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Kim Link


Dr. Kim Link is an Assistant Professor of Nursing at Western Kentucky University and a Scholar for the Center for Child Welfare Education and Research. She earned her Bachelor of Arts in Psychology from Western Kentucky University, her Master of Nursing from Vanderbilt University, and her Doctor of Nursing Practice from Western Kentucky University. Dr. Link is currently involved in research examining the overall wellness of Child Welfare Professionals. In addition to teaching and research, Dr. Link practices as a Psychiatric Mental Health Nurse Practitioner in the local community where she works with a variety of individuals and families with mental illness.



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Brian Weiler
Brian Weiler | Ph.D., CCC-SLP


Dr. Brian Weiler is an Assistant Professor in the Department of Communication Sciences and Disorders at Western Kentucky University and a Scholar Member of the Center for Child Welfare Education and Research.  He earned his Bachelor’s degree at Davidson College, his Master’s degree in Speech-Language Pathology at Vanderbilt University and his Ph.D. in Speech and Hearing Science at Vanderbilt University.  Dr. Weiler’s clinical, research, and teaching focus is on childhood language impairment.  His research focuses on furthering an understanding of the linguistic profiles of children with developmental language disorder (DLD) as well as evaluating universal kindergarten language screening approaches to improve identification of children at risk for DLD.  Dr. Weiler’s research has been funded by the American Speech-Language-Hearing Association and the Kentucky Biomedical Research Infrastructure Network.  Prior to academia, Dr. Weiler worked as a pediatric speech-language-pathologist serving children at the Vanderbilt Bill Wilkerson Center and through the Metropolitan Nashville Public Schools system.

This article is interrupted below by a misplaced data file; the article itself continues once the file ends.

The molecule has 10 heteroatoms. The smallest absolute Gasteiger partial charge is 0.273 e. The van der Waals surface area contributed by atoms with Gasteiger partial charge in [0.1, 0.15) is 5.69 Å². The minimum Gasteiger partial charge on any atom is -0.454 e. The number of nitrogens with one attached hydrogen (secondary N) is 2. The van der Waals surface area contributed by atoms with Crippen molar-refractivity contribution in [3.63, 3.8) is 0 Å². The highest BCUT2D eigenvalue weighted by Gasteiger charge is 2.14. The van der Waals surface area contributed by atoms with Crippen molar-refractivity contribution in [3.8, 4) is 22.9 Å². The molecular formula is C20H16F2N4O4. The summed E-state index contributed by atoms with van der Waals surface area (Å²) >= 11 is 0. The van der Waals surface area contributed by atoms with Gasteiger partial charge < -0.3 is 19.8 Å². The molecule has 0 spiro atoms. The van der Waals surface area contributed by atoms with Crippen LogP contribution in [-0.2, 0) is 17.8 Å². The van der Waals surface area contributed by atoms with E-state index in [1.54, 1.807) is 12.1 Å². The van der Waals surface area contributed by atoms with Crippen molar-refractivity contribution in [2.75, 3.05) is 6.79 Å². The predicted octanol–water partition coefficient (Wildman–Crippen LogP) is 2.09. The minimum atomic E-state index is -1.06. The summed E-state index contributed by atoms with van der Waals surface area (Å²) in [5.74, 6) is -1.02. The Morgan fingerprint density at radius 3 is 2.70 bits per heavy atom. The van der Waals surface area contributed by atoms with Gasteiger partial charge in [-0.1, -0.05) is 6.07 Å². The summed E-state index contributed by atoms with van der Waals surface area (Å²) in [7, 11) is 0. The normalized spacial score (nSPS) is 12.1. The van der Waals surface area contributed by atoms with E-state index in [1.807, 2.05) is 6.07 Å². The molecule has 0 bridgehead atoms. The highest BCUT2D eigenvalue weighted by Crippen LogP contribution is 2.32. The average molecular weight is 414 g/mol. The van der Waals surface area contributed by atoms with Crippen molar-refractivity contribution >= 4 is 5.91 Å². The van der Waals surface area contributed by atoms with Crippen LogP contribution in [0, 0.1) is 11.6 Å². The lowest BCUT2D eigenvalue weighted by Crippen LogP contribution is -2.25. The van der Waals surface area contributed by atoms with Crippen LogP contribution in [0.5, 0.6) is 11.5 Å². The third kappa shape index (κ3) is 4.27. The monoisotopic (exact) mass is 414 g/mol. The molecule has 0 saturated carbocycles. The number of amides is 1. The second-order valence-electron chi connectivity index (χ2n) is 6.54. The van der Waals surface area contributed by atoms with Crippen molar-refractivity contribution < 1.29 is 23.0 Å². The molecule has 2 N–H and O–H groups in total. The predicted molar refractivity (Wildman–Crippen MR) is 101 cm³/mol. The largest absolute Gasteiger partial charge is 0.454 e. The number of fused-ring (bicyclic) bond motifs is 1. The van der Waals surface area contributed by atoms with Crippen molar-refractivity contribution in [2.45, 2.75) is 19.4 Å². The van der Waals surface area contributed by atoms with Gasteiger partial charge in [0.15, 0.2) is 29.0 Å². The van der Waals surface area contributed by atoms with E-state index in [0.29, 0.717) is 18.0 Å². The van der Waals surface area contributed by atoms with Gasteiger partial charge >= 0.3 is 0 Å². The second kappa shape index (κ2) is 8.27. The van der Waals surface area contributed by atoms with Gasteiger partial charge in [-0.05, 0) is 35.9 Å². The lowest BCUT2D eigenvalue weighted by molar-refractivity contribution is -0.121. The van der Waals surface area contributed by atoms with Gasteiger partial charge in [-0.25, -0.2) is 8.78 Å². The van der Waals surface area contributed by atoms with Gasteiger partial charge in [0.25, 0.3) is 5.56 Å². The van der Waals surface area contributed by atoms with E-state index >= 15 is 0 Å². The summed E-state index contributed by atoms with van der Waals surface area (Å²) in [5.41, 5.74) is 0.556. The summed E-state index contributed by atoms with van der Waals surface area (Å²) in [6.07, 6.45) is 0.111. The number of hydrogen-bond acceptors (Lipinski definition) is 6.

Matt Woodard
Matt Woodward | Ph.D.


Dr. Matt Woodward is an Assistant Professor in the Department of Psychological Sciences. Dr. Woodward is originally from Texas, and obtained his Bachelors of Arts in Psychology from Texas A&M University. He obtained his Ph.D. in clinical psychology from the University of Memphis and completed his internship at the Medical University of South Carolina where he worked in several trauma clinics, including the National Crime Victims Research and Treatment Center. Dr. Woodward’s research focuses on the psychological impact of trauma, particularly in understanding and treating posttraumatic stress disorder. Dr. Woodward has worked in clinical settings with a variety of trauma groups, including veterans, victims of childhood abuse, and survivors of intimate partner violence to help them overcome posttraumatic stress disorder and other mental health difficulties.





Kimberly Green
Kimberly Green | Ed.D., CCC-SLP